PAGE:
But while my insurance company is completely putrid, I am impressed with the pharmacy. I don’t normally like mail-order pharmacies or the necessity of using them – and that’s putting it mildly; the truth is I want to chew someone’s face off at the notion that I can be barred from using my local pharmacy by an insurance company mandate – but the case manager has called me twice to update me on the status of the order, even though nothing has actually changed because the insurance rep won’t call her back. She’s been solicitous and has given me information on copay-assistance programs that might be able to help me, and is exploring some different alternative-dosage options that might manage to get coverage. She’s been friendly and has not hesitated to at least try to answer my questions and at no time during my low-key rant about the insurance company’s abuse of power did she become defensive or upset. In short, she was very professional and nice and I liked her. Even if we never manage to get the medication covered, I feel that she’s done a great job, and that surprises me. It’s not something I’ve encountered a lot of in my dealing with insurance issues.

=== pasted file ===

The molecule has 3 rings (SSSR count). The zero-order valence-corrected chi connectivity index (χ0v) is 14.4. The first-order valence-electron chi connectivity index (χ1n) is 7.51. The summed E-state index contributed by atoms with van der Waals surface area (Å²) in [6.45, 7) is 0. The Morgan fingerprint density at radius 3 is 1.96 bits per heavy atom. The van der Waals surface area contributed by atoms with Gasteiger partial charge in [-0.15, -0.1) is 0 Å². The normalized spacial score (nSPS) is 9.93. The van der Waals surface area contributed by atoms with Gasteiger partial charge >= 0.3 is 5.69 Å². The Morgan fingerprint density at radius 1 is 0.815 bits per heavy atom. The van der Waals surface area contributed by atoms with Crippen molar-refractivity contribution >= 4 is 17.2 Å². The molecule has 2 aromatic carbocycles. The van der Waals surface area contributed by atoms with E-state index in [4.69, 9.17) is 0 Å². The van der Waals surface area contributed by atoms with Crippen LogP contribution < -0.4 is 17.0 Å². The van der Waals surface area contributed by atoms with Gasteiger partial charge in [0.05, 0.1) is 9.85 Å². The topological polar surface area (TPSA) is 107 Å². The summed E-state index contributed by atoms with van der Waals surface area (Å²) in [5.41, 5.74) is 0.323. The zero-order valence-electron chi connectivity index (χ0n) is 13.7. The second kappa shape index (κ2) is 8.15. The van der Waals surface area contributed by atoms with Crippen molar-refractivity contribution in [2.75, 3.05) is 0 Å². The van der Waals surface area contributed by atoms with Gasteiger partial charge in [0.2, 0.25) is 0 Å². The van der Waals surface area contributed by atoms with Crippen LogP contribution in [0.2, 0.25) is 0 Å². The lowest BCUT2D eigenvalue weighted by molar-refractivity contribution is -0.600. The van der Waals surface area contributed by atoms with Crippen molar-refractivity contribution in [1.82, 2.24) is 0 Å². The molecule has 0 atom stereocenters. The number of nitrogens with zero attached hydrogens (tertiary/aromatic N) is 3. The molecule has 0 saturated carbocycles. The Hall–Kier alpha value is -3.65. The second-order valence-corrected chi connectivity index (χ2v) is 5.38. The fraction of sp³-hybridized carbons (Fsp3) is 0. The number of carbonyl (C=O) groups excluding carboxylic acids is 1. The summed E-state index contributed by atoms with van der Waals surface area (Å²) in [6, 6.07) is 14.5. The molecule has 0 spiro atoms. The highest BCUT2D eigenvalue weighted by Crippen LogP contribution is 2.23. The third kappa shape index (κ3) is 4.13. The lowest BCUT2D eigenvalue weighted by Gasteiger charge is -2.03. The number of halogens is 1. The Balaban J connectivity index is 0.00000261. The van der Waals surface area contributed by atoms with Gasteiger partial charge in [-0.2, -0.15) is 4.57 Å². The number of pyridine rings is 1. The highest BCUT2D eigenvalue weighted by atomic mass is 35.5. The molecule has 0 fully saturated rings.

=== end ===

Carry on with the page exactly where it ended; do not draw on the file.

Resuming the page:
I did experience a minor meltdown after that call. Although I knew there was a good chance it wouldn’t be covered, I did think that the reason would be that they wanted me to try methotrexate first. But they didn’t even give a reason, which leaves little hope that after a trial of methotrexate they might go ahead and cover the Enbrel. The thing is, I’ve had life-changing results from the Enbrel, and going back to what I was experiencing without it is harder than I expected. The doctor was right. There might not be any physical harm from using it briefly and then stopping, but the psychological effects were profound.